It’s the story of my life.
That’s what I said recently when two men: one middle aged, the other a talented but arrogant 18 year old, forced me out of a production that I had given birth to, nurtured, and for which I had worked my ass off — days before opening night. By forced out, I mean bullied me with their behavior.
“That’s the story of my life,” I said aloud. The story being that I do not know how to protect my creative products.
I lingered in the doldrums of that story, languishing on the couch watching mostly political programs that recorded a world that was the antithesis of uplifting until I finally grew weary of the malingering.
The question came to me: Really? Is that the story of my life? That I don’t get to take credit for that which is legitimately mine?
There is not a doubt in my mind that women in this culture get shut up. Just look at what that sorry-excuse-for-a-snapping-turtle Mitch McConnell did to Elizabeth Warren. And I think the ascension of Donald Trump into the presidency has given the bullying male new breath—their entitlement to shaping the world into their own image reinforced.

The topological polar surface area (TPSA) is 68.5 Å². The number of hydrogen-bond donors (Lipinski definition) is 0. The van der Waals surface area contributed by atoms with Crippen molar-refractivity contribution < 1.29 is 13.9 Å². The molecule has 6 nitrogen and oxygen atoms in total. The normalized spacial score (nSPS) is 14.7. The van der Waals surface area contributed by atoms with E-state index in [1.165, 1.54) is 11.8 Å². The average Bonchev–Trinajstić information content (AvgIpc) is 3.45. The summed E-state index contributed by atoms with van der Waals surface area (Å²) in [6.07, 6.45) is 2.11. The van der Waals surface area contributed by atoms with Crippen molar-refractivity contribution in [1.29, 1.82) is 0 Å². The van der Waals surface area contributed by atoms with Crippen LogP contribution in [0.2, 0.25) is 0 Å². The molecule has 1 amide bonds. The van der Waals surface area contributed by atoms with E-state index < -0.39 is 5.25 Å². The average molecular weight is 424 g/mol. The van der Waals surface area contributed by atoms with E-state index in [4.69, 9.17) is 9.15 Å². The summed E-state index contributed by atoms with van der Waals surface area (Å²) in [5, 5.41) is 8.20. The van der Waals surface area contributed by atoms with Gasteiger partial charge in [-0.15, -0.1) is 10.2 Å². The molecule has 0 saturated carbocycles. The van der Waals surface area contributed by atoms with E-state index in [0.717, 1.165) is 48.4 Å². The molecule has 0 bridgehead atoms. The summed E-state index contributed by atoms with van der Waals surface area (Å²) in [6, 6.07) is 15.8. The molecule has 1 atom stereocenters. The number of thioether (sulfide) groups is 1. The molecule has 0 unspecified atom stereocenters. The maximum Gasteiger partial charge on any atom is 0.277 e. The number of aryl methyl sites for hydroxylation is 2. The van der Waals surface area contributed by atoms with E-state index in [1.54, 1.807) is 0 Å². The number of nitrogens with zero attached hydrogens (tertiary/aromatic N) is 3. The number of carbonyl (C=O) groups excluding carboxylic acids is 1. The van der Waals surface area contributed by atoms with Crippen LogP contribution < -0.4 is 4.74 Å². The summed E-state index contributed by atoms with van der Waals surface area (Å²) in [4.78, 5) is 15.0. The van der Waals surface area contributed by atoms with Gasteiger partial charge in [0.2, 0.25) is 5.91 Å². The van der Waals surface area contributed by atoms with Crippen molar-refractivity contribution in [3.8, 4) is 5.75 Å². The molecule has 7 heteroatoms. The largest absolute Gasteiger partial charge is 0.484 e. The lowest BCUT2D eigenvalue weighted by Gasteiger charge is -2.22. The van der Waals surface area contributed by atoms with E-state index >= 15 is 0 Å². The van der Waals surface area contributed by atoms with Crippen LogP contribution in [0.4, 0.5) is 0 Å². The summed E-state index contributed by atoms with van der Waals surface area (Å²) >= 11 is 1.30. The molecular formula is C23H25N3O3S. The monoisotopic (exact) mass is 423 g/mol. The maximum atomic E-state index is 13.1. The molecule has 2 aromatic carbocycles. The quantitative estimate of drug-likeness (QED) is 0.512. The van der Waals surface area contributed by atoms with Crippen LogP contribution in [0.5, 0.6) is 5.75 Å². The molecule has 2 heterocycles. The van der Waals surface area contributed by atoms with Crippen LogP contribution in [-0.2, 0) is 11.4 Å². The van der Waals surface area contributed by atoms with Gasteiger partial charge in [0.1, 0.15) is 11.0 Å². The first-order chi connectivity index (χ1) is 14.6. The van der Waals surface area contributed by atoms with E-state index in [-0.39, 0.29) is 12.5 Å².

I pick myself up. I dust myself off. I start all over again.
But, I malingered before I did that this time. In the silence of the doldrums, I felt the impact of having my creation stolen from me. It was devastating.
The difference this time is that I quit the production the week before opening, knowing that I was leaving them in the proverbial lurch, because I would not be bullied. I did not sacrifice myself for the good of the “family.” And I did not feel ashamed of my anger for being driven out by bad behavior.
I could not have done that without Tom’s wrath shielding me. He was enraged at what happened to me, and let loose his wrath on those responsible for my pain. His wrath is powerful—a fire-breathing dragon that emerges from the cave to defend life.
Tom’s wrath provided the safe harbor I needed to linger in the doldrums.
And it bestowed on me the right to be treated with the respect men are treated with when they take possession of themselves.
It’s a wonderful thing to be loved like that. It’s receiving grace. It’s what a truly alpha male does.
Grace—the unearned gift. The gift that you don’t have to earn. The gift that you are born with.
The answer to the question “Is this the story of my life?” is no, but it’s one I’ve been living.
The monologue I wrote for the Finding Your Voice production included the line, “We need to live the story that is ours.” It is ironic that the whole monologue got cut from the production. That I worked hard to provide a space for people to find and express their voice.
I started this blog to change my story. Really, it’s been about finding my story, and living it out loud.
I don’t know what that means yet. Like any story, it needs to unfold the way life unfolds.
I am grateful for Tom’s wrath. It let in my grace. I think grace was the missing ingredient for me.